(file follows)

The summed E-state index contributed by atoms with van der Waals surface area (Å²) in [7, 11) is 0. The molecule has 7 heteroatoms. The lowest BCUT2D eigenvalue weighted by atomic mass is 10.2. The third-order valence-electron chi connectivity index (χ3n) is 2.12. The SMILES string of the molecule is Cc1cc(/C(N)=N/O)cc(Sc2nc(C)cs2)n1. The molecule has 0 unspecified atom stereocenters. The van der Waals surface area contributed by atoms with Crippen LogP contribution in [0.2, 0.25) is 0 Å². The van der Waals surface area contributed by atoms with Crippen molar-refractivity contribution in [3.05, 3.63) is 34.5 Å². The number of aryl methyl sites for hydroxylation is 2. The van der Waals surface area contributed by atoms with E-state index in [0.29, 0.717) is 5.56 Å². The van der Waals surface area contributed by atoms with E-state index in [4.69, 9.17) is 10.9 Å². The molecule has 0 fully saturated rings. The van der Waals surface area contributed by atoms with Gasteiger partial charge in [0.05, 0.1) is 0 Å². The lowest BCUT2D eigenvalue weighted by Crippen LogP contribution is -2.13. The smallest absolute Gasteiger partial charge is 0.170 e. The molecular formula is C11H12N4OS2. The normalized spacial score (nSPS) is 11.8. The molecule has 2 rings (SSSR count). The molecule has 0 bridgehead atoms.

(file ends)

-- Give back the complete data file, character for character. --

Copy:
The summed E-state index contributed by atoms with van der Waals surface area (Å²) in [7, 11) is 0. The molecule has 7 heteroatoms. The lowest BCUT2D eigenvalue weighted by atomic mass is 10.2. The third-order valence-electron chi connectivity index (χ3n) is 2.12. The SMILES string of the molecule is Cc1cc(/C(N)=N/O)cc(Sc2nc(C)cs2)n1. The molecule has 0 unspecified atom stereocenters. The van der Waals surface area contributed by atoms with Crippen LogP contribution in [0.2, 0.25) is 0 Å². The van der Waals surface area contributed by atoms with Crippen molar-refractivity contribution in [3.05, 3.63) is 34.5 Å². The number of aryl methyl sites for hydroxylation is 2. The van der Waals surface area contributed by atoms with E-state index in [0.29, 0.717) is 5.56 Å². The van der Waals surface area contributed by atoms with E-state index in [4.69, 9.17) is 10.9 Å². The molecule has 0 fully saturated rings. The van der Waals surface area contributed by atoms with Gasteiger partial charge in [0.05, 0.1) is 0 Å². The lowest BCUT2D eigenvalue weighted by Crippen LogP contribution is -2.13. The smallest absolute Gasteiger partial charge is 0.170 e. The molecular formula is C11H12N4OS2. The normalized spacial score (nSPS) is 11.8. The molecule has 2 rings (SSSR count). The molecule has 0 bridgehead atoms.